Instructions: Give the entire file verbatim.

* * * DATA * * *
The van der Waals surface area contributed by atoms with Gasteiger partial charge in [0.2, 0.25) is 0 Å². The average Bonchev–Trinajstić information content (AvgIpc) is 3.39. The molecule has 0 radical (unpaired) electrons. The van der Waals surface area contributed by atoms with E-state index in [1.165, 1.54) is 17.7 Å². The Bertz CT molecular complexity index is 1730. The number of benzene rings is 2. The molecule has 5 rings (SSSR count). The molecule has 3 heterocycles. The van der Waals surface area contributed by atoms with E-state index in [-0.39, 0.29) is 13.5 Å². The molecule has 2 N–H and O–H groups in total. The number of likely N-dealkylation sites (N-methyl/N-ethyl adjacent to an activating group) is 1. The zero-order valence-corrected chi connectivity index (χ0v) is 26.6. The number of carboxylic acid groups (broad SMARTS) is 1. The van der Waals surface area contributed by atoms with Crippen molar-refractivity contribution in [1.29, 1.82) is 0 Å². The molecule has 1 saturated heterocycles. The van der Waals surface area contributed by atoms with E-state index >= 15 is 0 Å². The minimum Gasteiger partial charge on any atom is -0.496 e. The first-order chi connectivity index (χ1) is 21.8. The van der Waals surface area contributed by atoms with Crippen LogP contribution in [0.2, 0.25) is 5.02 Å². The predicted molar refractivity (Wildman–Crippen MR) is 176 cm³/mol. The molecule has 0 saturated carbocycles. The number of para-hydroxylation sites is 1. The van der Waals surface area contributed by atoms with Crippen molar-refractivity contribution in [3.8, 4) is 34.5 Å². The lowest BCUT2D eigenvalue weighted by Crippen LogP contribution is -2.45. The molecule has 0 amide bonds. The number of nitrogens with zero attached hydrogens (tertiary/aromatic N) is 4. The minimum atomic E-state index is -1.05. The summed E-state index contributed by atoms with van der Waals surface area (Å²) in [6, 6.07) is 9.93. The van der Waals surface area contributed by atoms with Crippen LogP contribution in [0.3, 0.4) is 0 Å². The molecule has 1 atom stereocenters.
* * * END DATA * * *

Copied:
The van der Waals surface area contributed by atoms with Gasteiger partial charge in [0.2, 0.25) is 0 Å². The average Bonchev–Trinajstić information content (AvgIpc) is 3.39. The molecule has 0 radical (unpaired) electrons. The van der Waals surface area contributed by atoms with E-state index in [1.165, 1.54) is 17.7 Å². The Bertz CT molecular complexity index is 1730. The number of benzene rings is 2. The molecule has 5 rings (SSSR count). The molecule has 3 heterocycles. The van der Waals surface area contributed by atoms with E-state index in [-0.39, 0.29) is 13.5 Å². The molecule has 2 N–H and O–H groups in total. The number of likely N-dealkylation sites (N-methyl/N-ethyl adjacent to an activating group) is 1. The zero-order valence-corrected chi connectivity index (χ0v) is 26.6. The number of carboxylic acid groups (broad SMARTS) is 1. The van der Waals surface area contributed by atoms with Crippen molar-refractivity contribution in [1.29, 1.82) is 0 Å². The molecule has 1 saturated heterocycles. The van der Waals surface area contributed by atoms with E-state index >= 15 is 0 Å². The minimum Gasteiger partial charge on any atom is -0.496 e. The first-order chi connectivity index (χ1) is 21.8. The van der Waals surface area contributed by atoms with Crippen LogP contribution in [0.2, 0.25) is 5.02 Å². The predicted molar refractivity (Wildman–Crippen MR) is 176 cm³/mol. The molecule has 0 saturated carbocycles. The number of para-hydroxylation sites is 1. The van der Waals surface area contributed by atoms with Crippen molar-refractivity contribution in [3.8, 4) is 34.5 Å². The lowest BCUT2D eigenvalue weighted by Crippen LogP contribution is -2.45. The molecule has 0 amide bonds. The number of nitrogens with zero attached hydrogens (tertiary/aromatic N) is 4. The minimum atomic E-state index is -1.05. The summed E-state index contributed by atoms with van der Waals surface area (Å²) in [6, 6.07) is 9.93. The van der Waals surface area contributed by atoms with Crippen LogP contribution in [0.3, 0.4) is 0 Å². The molecule has 1 atom stereocenters.